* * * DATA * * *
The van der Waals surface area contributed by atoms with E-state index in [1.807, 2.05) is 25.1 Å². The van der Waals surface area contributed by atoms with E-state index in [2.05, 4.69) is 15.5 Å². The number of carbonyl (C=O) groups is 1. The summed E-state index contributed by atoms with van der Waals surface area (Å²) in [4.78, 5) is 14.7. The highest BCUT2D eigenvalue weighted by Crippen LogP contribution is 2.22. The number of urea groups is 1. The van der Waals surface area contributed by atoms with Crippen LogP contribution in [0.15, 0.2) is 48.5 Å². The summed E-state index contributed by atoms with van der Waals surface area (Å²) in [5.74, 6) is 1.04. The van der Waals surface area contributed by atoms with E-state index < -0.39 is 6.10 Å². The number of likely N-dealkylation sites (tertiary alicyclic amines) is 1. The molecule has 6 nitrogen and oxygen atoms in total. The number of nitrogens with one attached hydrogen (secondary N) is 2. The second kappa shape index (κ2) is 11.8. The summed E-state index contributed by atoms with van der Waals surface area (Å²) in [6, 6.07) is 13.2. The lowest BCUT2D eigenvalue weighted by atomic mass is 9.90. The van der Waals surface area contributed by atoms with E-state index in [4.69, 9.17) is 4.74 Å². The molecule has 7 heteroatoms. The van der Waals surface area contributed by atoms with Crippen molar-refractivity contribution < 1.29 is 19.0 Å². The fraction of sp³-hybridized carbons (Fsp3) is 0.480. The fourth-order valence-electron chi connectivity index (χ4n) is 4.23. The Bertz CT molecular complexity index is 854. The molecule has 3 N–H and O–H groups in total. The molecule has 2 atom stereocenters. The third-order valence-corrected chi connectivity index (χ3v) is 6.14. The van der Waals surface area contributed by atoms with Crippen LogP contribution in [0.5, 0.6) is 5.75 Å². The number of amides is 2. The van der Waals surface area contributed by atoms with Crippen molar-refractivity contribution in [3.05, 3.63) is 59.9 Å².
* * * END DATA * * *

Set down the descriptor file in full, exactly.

The van der Waals surface area contributed by atoms with E-state index in [1.807, 2.05) is 25.1 Å². The van der Waals surface area contributed by atoms with E-state index in [2.05, 4.69) is 15.5 Å². The number of carbonyl (C=O) groups is 1. The summed E-state index contributed by atoms with van der Waals surface area (Å²) in [4.78, 5) is 14.7. The highest BCUT2D eigenvalue weighted by Crippen LogP contribution is 2.22. The number of urea groups is 1. The van der Waals surface area contributed by atoms with Crippen LogP contribution in [0.15, 0.2) is 48.5 Å². The summed E-state index contributed by atoms with van der Waals surface area (Å²) in [5.74, 6) is 1.04. The van der Waals surface area contributed by atoms with E-state index < -0.39 is 6.10 Å². The number of likely N-dealkylation sites (tertiary alicyclic amines) is 1. The molecule has 6 nitrogen and oxygen atoms in total. The number of nitrogens with one attached hydrogen (secondary N) is 2. The second kappa shape index (κ2) is 11.8. The summed E-state index contributed by atoms with van der Waals surface area (Å²) in [6, 6.07) is 13.2. The lowest BCUT2D eigenvalue weighted by atomic mass is 9.90. The van der Waals surface area contributed by atoms with E-state index in [4.69, 9.17) is 4.74 Å². The molecule has 7 heteroatoms. The van der Waals surface area contributed by atoms with Crippen molar-refractivity contribution < 1.29 is 19.0 Å². The fraction of sp³-hybridized carbons (Fsp3) is 0.480. The fourth-order valence-electron chi connectivity index (χ4n) is 4.23. The Bertz CT molecular complexity index is 854. The molecule has 3 N–H and O–H groups in total. The molecule has 2 atom stereocenters. The third-order valence-corrected chi connectivity index (χ3v) is 6.14. The van der Waals surface area contributed by atoms with Crippen LogP contribution in [0.5, 0.6) is 5.75 Å². The number of amides is 2. The van der Waals surface area contributed by atoms with Crippen molar-refractivity contribution in [3.05, 3.63) is 59.9 Å².